Chile: Santiago Approves China's Latest Electricity Utility Purchase

3 MINS READMar 16, 2018 | 17:18 GMT
The Big Picture

As the world's technology and trade requirements evolve, countries are positioning themselves for an expected rise in the use of electric vehicles. Stratfor's 2018 Second-Quarter Forecast highlighted the rising demand — particularly from China — for materials such as lithium and cobalt that are used in the batteries of such vehicles. As anticipated in Stratfor's forecast, South American countries such as Argentina and Chile have found themselves ideally positioned to court Chinese investment in related sectors.

Chinese investment energy has found a focus on South American electricity. On March 15, power company China Southern Power Grid confirmed it had received authorization to purchase 27 percent of Chile's largest electricity transmission system. The Chinese power company paid $1.3 billion to Canadian company Brookfield Asset Management Inc. for a stake in the Chilean electricity company Transelec SA, which operates just under 10,000 kilometers (6,213 miles) of electricity transmission lines and controls around 85 percent of Chile's market. And this purchase is far from the only move Chinese power companies have made in the region's electricity systems.

In the past three years, Chinese companies have increased their investments into energy sectors of Argentina and Brazil. During that time, for example, Chinese power companies have spent more than $20 billion in purchasing over 20 electricity assets in Brazil. And in Argentina, a recent media report said that state-owned State Grid Corporation of China had received permission to purchase a stake in Argentina's largest electricity transmission line company, Transener.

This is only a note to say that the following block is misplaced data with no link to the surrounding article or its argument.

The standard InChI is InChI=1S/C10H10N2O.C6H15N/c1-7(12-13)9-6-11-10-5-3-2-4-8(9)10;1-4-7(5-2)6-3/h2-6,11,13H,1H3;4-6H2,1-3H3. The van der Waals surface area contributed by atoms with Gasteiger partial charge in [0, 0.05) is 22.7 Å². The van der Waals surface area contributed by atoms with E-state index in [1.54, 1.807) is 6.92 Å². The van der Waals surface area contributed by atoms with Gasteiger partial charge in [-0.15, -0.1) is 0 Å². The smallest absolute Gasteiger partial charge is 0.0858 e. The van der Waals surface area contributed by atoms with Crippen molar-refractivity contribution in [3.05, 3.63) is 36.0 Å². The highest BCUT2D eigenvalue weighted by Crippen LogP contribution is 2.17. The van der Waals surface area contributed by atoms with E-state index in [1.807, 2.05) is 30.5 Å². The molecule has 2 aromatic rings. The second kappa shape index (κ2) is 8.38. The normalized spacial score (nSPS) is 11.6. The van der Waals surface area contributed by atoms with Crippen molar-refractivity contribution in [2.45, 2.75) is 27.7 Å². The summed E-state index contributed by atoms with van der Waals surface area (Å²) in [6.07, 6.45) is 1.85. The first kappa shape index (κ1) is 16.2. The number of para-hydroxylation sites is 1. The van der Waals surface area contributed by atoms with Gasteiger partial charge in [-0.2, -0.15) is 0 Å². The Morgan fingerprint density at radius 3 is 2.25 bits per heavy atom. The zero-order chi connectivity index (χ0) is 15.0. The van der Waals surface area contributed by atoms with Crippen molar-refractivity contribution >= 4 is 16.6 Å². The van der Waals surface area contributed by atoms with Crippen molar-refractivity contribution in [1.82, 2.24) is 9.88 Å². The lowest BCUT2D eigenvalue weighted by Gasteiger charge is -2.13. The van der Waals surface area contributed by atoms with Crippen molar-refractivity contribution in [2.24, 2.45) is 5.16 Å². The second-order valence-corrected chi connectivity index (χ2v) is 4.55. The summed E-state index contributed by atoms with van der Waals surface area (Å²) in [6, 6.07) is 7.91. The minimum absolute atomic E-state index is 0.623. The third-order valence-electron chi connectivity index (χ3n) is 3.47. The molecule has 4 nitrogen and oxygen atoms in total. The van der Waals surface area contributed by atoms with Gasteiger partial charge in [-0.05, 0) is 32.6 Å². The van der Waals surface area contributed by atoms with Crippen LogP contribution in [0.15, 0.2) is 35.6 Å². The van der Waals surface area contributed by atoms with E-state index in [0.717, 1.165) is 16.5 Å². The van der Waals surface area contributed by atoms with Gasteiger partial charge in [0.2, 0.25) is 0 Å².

Chinese firms have also expressed interest in purchasing Brazil's largest power company, Electrobras, which will likely be privatized on May 4. The Brazilian government still needs to approve the privatization bill, but the legislation has so far managed to achieve enough congressional support. In Chile, meanwhile, Chinese investments in the country's power sector could help ensure China has reliable access to power for mining operations, as well as for battery manufacturing and processing plants.

China is Chile's main trade partner, and around 80 percent of Chile's exports to China come in the form of mining products such as copper ore. Chinese firms are rumored to be interested in buying 32 percent of Chile's largest private lithium company, SQM. However, the Chilean government is planning to block such sales to Chinese firms as it would give Beijing an enormous advantage in the race to secure natural resources necessary for developing electric vehicles. Though many South American countries will be able to benefit from Chinese investment, governments will likely be careful to avoid handing the country monopolies in key areas.

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